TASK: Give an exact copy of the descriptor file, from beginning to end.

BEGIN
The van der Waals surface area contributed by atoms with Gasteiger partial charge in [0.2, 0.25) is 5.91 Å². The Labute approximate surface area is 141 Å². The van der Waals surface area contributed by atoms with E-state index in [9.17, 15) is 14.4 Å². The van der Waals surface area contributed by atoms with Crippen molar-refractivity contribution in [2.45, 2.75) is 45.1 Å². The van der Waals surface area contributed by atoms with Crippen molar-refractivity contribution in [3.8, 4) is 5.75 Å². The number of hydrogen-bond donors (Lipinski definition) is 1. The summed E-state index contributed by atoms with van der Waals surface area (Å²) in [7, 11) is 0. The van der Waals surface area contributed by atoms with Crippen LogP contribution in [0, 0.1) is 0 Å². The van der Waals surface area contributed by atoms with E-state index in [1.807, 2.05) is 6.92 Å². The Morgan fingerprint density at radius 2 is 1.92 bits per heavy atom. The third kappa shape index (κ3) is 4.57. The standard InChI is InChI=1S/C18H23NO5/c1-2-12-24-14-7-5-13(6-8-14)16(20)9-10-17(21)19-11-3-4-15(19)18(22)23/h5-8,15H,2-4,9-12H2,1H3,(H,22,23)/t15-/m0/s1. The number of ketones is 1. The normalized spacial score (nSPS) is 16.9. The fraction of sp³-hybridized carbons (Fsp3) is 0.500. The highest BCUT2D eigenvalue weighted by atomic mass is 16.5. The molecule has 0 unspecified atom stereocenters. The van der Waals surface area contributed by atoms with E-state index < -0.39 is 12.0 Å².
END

The van der Waals surface area contributed by atoms with Gasteiger partial charge in [0.2, 0.25) is 5.91 Å². The Labute approximate surface area is 141 Å². The van der Waals surface area contributed by atoms with E-state index in [9.17, 15) is 14.4 Å². The van der Waals surface area contributed by atoms with Crippen molar-refractivity contribution in [2.45, 2.75) is 45.1 Å². The van der Waals surface area contributed by atoms with Crippen molar-refractivity contribution in [3.8, 4) is 5.75 Å². The number of hydrogen-bond donors (Lipinski definition) is 1. The summed E-state index contributed by atoms with van der Waals surface area (Å²) in [7, 11) is 0. The van der Waals surface area contributed by atoms with Crippen LogP contribution in [0, 0.1) is 0 Å². The van der Waals surface area contributed by atoms with E-state index in [1.807, 2.05) is 6.92 Å². The Morgan fingerprint density at radius 2 is 1.92 bits per heavy atom. The third kappa shape index (κ3) is 4.57. The standard InChI is InChI=1S/C18H23NO5/c1-2-12-24-14-7-5-13(6-8-14)16(20)9-10-17(21)19-11-3-4-15(19)18(22)23/h5-8,15H,2-4,9-12H2,1H3,(H,22,23)/t15-/m0/s1. The number of ketones is 1. The normalized spacial score (nSPS) is 16.9. The fraction of sp³-hybridized carbons (Fsp3) is 0.500. The highest BCUT2D eigenvalue weighted by atomic mass is 16.5. The molecule has 0 unspecified atom stereocenters. The van der Waals surface area contributed by atoms with E-state index < -0.39 is 12.0 Å².